Monthly Archives: July 2012


As I drove home from a 9-2 soccer victory this evening, in which we won, I started thinking about my frustration over my performance in the game. Why the heck was I on edge? What was I frustrated about? Was it my own performance or my team’s? What could I have done better? I realized something about my career in soccer, and why it turned out the way it did.

I started playing at the age of 10. Almost instantly, my coaches and the team knew I was a natural. I tried out for select soccer when I was 13, and made one of the top clubs in the Seattle area. As our team progressed in years, so did our experience, level of play, and maturity on the field. We were the well-oiled machine most people wished they played for.

I was recruited to a wide variety of colleges, from Division 1 well-ranking schools, to Division 3 schools with amazing academics and locations. I fell in love with Gonzaga a Division 1 soccer program with potential, who played the best of the best in their league. I felt it was the right fit for my needs, both academically and in soccer. After two years of soccer however, I realized the balance of life as a student-athlete just wasn’t for me. I was suffering in many areas, but the most visible was my GPA. So, I gave up my scholarship, and focused on my classes the remaining two years.

As I look back on my soccer career, I have noticed something strange: I wasn’t as good as I thought I was.

Now, some of you who adored my playing may want to punch me right now. But honestly, I have to say, that my personal level of play had nothing to do with WHY I succeeded.

In my game tonight, I found myself crossing the ball in front of the goal… to empty space. I found myself making the PERFECT bending run, only to not receive the ball in time, and be called offsides. I passed the ball to a teammate, and tripped over my shoelace as I ran to receive it again on the other side of the defender, and then my teammate lost the ball.

In all these scenarios, I had a different vision in my head. I should have been crossing it to Shelby. I should have been receiving a long through ball from Shannon. When I tripped, Bekah and Jen should have been there to move forward with the ball and score. My select team, Emerald City, was GOOD. We knew how to play off each other’s strengths and weaknesses, and we cared more about our performance as a team than our own personal agenda. Politics can do crazy things off the field, but on the field we were a well-trained team who enjoyed the challenge. As rough as my teenage years were at times, I enjoyed and savored that level of play with my team because I knew I’d never get it back once it was gone.

I’m now convinced, if I had never played for Emerald City, that I may not have ever played college ball. I would have never seen the fruits of such hard work, because I may not have had a team to back me and make me look amazing. Kudos to all my coaches and assistant coaches throughout those years, who dealt with us “gifted and emotional” athletes, and who molded and shaped us to be the best!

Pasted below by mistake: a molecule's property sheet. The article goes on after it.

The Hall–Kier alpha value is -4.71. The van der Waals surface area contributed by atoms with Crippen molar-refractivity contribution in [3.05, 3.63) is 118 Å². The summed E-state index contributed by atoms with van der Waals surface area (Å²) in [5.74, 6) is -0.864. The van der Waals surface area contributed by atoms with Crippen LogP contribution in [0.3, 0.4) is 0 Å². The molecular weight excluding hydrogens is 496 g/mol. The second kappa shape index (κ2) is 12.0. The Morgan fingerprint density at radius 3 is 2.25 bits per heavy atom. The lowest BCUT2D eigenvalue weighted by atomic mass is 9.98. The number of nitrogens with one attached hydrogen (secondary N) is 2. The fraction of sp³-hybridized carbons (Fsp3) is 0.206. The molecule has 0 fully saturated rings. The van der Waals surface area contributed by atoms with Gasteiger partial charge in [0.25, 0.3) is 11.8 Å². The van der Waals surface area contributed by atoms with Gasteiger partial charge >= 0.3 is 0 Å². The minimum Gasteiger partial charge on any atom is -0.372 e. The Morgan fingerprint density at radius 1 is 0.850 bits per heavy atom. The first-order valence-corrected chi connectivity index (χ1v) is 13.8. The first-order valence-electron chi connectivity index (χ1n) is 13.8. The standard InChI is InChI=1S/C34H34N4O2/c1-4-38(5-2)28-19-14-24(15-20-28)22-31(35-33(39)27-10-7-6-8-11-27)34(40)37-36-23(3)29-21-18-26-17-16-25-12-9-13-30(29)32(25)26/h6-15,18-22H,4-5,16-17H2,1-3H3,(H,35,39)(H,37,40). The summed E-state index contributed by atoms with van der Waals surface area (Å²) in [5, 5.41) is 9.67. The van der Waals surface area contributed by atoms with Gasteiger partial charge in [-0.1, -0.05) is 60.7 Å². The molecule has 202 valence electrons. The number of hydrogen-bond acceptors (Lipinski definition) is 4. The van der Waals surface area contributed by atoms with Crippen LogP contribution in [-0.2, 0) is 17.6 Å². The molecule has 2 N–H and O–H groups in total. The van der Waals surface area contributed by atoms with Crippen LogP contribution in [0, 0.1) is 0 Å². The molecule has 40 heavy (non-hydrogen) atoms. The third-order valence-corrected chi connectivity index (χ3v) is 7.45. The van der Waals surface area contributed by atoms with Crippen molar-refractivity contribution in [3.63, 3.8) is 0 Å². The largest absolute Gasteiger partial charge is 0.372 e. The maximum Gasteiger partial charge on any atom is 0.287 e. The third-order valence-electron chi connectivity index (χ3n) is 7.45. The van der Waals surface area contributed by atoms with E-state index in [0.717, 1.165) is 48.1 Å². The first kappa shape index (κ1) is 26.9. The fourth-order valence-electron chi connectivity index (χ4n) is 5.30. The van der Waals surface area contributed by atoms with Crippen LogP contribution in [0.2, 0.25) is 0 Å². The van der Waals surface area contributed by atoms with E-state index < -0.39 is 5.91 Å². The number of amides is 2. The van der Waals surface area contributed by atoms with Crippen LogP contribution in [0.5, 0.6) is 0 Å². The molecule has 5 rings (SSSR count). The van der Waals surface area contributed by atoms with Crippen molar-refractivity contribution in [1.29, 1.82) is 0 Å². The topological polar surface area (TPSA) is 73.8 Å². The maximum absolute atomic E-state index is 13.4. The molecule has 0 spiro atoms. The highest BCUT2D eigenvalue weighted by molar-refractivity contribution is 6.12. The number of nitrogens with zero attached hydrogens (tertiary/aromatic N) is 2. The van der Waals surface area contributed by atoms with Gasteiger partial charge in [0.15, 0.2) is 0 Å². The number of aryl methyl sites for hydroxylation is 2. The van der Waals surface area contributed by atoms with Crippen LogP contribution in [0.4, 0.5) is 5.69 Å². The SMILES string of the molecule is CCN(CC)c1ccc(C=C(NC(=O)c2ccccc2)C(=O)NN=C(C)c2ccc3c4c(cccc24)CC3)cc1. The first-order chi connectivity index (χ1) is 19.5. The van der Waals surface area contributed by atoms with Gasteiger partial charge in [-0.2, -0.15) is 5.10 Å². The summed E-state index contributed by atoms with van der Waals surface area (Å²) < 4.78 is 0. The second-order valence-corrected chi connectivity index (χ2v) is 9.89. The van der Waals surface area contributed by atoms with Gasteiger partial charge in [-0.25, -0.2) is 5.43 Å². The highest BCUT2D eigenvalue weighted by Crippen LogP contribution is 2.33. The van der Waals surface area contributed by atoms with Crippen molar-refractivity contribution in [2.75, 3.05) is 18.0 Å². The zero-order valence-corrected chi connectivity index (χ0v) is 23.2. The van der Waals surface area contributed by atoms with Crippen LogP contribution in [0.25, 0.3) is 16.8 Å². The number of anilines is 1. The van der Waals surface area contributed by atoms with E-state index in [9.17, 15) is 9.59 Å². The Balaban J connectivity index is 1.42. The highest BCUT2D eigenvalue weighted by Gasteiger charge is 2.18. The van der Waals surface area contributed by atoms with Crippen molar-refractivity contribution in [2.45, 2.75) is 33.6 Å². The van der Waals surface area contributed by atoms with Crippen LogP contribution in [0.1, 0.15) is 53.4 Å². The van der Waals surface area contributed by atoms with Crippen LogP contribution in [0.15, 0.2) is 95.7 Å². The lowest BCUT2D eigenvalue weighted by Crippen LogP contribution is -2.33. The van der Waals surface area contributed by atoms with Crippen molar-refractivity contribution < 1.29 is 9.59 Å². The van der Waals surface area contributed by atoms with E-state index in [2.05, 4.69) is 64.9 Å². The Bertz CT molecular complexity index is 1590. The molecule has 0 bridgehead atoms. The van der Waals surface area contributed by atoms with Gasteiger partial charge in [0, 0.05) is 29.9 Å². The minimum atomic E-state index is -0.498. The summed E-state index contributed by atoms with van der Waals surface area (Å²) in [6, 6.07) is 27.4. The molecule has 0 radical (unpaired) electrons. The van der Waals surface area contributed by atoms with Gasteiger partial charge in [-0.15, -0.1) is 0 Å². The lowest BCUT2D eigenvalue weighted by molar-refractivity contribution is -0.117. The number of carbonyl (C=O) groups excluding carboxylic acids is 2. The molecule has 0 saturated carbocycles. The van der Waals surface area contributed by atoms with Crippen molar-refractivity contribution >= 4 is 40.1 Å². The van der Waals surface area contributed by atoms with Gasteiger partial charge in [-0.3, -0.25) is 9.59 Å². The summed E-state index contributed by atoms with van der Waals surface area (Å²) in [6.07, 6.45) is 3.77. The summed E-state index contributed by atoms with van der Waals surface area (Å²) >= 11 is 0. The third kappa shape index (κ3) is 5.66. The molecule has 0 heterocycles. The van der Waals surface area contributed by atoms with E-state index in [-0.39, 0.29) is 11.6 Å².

So here I am today, assessing how I react to life situations, challenges, relationships, etc. And my conclusion is that on my own, I can’t really do anything. I’m not whole.

But with my team… well, you know the rest. Our teams in life may shift and change; some may move away and others join in. But when we work together, and take care of each other in our dark times AND in our victories, we can see success that would have never been possible alone.

Dressing for Success

My husband and I were discussing the concept of “dressing for success” the other day. We recently sold our cafe of 6.5 years, and he is now working a steady job at a local food warehouse where upward progress is a possibility. He decided he would start looking as presentable as he could for work (keep a clean shave and haircut, dress well on his way to work despite it being a night shift AND having a uniform, etc). This will hopefully assist in the progress he makes, although his work ethic and understanding of the company will be the primary reason he moves up.

This lit a new idea in my mind I couldn’t resist writing down…. People dress for success in a physical way, but God wants us to dress for success in a Spiritual way.

What this does NOT mean:

– Following religious traditions (even going to church every Sunday)

– Wearing pretty clothes to church

– Always doing and saying the right thing

– Maintaining a rigid prayer and Bible schedule

What this DOES mean:

– Seeking Christ with every breath (resulting in kindness, goodness, joy, peace, patience, gentleness, self-control, faithfulness…)

– Developing a serving heart that HURTS for the broken, discouraged, and poor people around us. We are ALL more capable than we think.

– Seeing ourselves as imperfect. God uses humble, broken people for the best of things.

– Admitting our fallibility

– Seeking HIS will, and not our own.

You see, God doesn’t see us as successful if we are successful in the ways of this world. And even if you strip away our rituals and traditions, He looks at our heart, and how we use His name.

He wants us to dress our hearts to be successful in His way. To love unconditionally. To serve wholeheartedly. To give without hesitation. To hear His voice and follow. To continue when we are discouraged and broken. To see God’s goodness and light when everything in life feels SO DARK.

I guess you can take that as a challenge. 😉